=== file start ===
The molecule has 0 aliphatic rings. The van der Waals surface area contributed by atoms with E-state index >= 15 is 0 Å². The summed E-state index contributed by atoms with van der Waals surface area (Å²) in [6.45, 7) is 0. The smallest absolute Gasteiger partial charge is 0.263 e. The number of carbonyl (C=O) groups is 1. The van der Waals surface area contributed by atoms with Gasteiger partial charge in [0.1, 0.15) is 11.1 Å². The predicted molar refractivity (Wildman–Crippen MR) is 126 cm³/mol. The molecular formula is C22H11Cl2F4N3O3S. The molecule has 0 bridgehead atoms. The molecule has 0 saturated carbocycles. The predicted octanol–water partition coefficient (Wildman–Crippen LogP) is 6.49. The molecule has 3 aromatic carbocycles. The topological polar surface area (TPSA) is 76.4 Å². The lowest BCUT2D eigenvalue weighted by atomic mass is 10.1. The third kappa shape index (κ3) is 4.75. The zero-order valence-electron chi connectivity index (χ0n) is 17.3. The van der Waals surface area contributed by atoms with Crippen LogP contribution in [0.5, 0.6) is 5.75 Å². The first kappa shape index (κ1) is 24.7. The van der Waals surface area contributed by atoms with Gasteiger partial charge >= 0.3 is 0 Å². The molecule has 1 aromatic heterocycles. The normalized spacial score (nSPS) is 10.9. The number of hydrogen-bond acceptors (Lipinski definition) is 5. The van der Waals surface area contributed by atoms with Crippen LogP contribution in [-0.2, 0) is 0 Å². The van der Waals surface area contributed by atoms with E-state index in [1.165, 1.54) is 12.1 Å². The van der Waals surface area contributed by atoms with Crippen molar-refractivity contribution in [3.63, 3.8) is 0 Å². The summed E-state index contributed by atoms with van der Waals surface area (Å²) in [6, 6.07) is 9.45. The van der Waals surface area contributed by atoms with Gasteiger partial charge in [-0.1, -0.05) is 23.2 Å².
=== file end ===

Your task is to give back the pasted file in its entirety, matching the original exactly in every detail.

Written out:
The molecule has 0 aliphatic rings. The van der Waals surface area contributed by atoms with E-state index >= 15 is 0 Å². The summed E-state index contributed by atoms with van der Waals surface area (Å²) in [6.45, 7) is 0. The smallest absolute Gasteiger partial charge is 0.263 e. The number of carbonyl (C=O) groups is 1. The van der Waals surface area contributed by atoms with Gasteiger partial charge in [0.1, 0.15) is 11.1 Å². The predicted molar refractivity (Wildman–Crippen MR) is 126 cm³/mol. The molecular formula is C22H11Cl2F4N3O3S. The molecule has 0 bridgehead atoms. The molecule has 0 saturated carbocycles. The predicted octanol–water partition coefficient (Wildman–Crippen LogP) is 6.49. The molecule has 3 aromatic carbocycles. The topological polar surface area (TPSA) is 76.4 Å². The lowest BCUT2D eigenvalue weighted by atomic mass is 10.1. The third kappa shape index (κ3) is 4.75. The zero-order valence-electron chi connectivity index (χ0n) is 17.3. The van der Waals surface area contributed by atoms with Crippen LogP contribution in [0.5, 0.6) is 5.75 Å². The first kappa shape index (κ1) is 24.7. The van der Waals surface area contributed by atoms with Gasteiger partial charge >= 0.3 is 0 Å². The molecule has 1 aromatic heterocycles. The normalized spacial score (nSPS) is 10.9. The number of hydrogen-bond acceptors (Lipinski definition) is 5. The van der Waals surface area contributed by atoms with Crippen LogP contribution in [-0.2, 0) is 0 Å². The van der Waals surface area contributed by atoms with E-state index in [1.165, 1.54) is 12.1 Å². The van der Waals surface area contributed by atoms with Crippen molar-refractivity contribution in [3.63, 3.8) is 0 Å². The summed E-state index contributed by atoms with van der Waals surface area (Å²) in [6, 6.07) is 9.45. The van der Waals surface area contributed by atoms with Gasteiger partial charge in [-0.1, -0.05) is 23.2 Å².